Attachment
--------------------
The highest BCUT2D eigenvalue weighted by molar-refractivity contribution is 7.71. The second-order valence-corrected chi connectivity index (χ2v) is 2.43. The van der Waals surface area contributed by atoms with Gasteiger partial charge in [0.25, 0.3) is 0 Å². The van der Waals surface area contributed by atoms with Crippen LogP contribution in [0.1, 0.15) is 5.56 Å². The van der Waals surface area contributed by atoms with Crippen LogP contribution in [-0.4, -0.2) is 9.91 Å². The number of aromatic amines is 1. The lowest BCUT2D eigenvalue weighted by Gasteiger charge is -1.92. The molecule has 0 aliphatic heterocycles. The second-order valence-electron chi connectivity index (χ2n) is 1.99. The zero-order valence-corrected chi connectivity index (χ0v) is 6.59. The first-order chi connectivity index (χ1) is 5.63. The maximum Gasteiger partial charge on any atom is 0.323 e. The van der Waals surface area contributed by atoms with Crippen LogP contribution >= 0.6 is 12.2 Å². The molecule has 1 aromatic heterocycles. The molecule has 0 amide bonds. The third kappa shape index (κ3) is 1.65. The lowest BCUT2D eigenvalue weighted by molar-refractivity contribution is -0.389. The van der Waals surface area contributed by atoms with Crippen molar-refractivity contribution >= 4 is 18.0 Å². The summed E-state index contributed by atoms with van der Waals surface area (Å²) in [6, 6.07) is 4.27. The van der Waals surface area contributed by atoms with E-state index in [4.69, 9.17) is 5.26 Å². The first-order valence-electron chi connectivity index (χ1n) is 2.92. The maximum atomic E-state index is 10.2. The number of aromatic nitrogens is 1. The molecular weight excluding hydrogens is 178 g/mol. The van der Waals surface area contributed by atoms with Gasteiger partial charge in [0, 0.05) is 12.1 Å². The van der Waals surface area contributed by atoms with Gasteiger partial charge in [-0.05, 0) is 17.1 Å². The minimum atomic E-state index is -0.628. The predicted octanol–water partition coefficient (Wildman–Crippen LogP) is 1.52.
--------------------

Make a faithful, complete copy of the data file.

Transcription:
The highest BCUT2D eigenvalue weighted by molar-refractivity contribution is 7.71. The second-order valence-corrected chi connectivity index (χ2v) is 2.43. The van der Waals surface area contributed by atoms with Gasteiger partial charge in [0.25, 0.3) is 0 Å². The van der Waals surface area contributed by atoms with Crippen LogP contribution in [0.1, 0.15) is 5.56 Å². The van der Waals surface area contributed by atoms with Crippen LogP contribution in [-0.4, -0.2) is 9.91 Å². The number of aromatic amines is 1. The lowest BCUT2D eigenvalue weighted by Gasteiger charge is -1.92. The molecule has 0 aliphatic heterocycles. The second-order valence-electron chi connectivity index (χ2n) is 1.99. The zero-order valence-corrected chi connectivity index (χ0v) is 6.59. The first-order chi connectivity index (χ1) is 5.63. The maximum Gasteiger partial charge on any atom is 0.323 e. The van der Waals surface area contributed by atoms with Crippen LogP contribution >= 0.6 is 12.2 Å². The molecule has 1 aromatic heterocycles. The molecule has 0 amide bonds. The third kappa shape index (κ3) is 1.65. The lowest BCUT2D eigenvalue weighted by molar-refractivity contribution is -0.389. The van der Waals surface area contributed by atoms with Crippen molar-refractivity contribution >= 4 is 18.0 Å². The summed E-state index contributed by atoms with van der Waals surface area (Å²) in [6, 6.07) is 4.27. The van der Waals surface area contributed by atoms with E-state index in [4.69, 9.17) is 5.26 Å². The first-order valence-electron chi connectivity index (χ1n) is 2.92. The maximum atomic E-state index is 10.2. The number of aromatic nitrogens is 1. The molecular weight excluding hydrogens is 178 g/mol. The van der Waals surface area contributed by atoms with Gasteiger partial charge in [0, 0.05) is 12.1 Å². The van der Waals surface area contributed by atoms with Gasteiger partial charge in [-0.05, 0) is 17.1 Å². The minimum atomic E-state index is -0.628. The predicted octanol–water partition coefficient (Wildman–Crippen LogP) is 1.52.